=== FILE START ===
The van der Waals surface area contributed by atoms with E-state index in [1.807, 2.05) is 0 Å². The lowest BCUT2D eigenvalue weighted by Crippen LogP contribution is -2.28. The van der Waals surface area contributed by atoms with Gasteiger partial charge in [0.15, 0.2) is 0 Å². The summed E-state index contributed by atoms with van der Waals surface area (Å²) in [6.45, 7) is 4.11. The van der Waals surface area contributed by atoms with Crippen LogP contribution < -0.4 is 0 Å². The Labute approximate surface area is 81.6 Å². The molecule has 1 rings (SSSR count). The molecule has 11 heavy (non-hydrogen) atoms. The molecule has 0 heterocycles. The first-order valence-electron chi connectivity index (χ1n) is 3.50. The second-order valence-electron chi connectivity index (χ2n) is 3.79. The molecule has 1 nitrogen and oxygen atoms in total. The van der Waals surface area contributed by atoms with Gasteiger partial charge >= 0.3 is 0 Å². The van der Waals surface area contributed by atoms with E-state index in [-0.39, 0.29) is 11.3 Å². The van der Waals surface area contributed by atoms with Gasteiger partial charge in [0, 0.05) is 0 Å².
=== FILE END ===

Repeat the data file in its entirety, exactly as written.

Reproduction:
The van der Waals surface area contributed by atoms with E-state index in [1.807, 2.05) is 0 Å². The lowest BCUT2D eigenvalue weighted by Crippen LogP contribution is -2.28. The van der Waals surface area contributed by atoms with Gasteiger partial charge in [0.15, 0.2) is 0 Å². The summed E-state index contributed by atoms with van der Waals surface area (Å²) in [6.45, 7) is 4.11. The van der Waals surface area contributed by atoms with Crippen LogP contribution < -0.4 is 0 Å². The Labute approximate surface area is 81.6 Å². The molecule has 1 rings (SSSR count). The molecule has 11 heavy (non-hydrogen) atoms. The molecule has 0 heterocycles. The first-order valence-electron chi connectivity index (χ1n) is 3.50. The second-order valence-electron chi connectivity index (χ2n) is 3.79. The molecule has 1 nitrogen and oxygen atoms in total. The van der Waals surface area contributed by atoms with Gasteiger partial charge >= 0.3 is 0 Å². The van der Waals surface area contributed by atoms with E-state index in [-0.39, 0.29) is 11.3 Å². The van der Waals surface area contributed by atoms with Gasteiger partial charge in [0, 0.05) is 0 Å².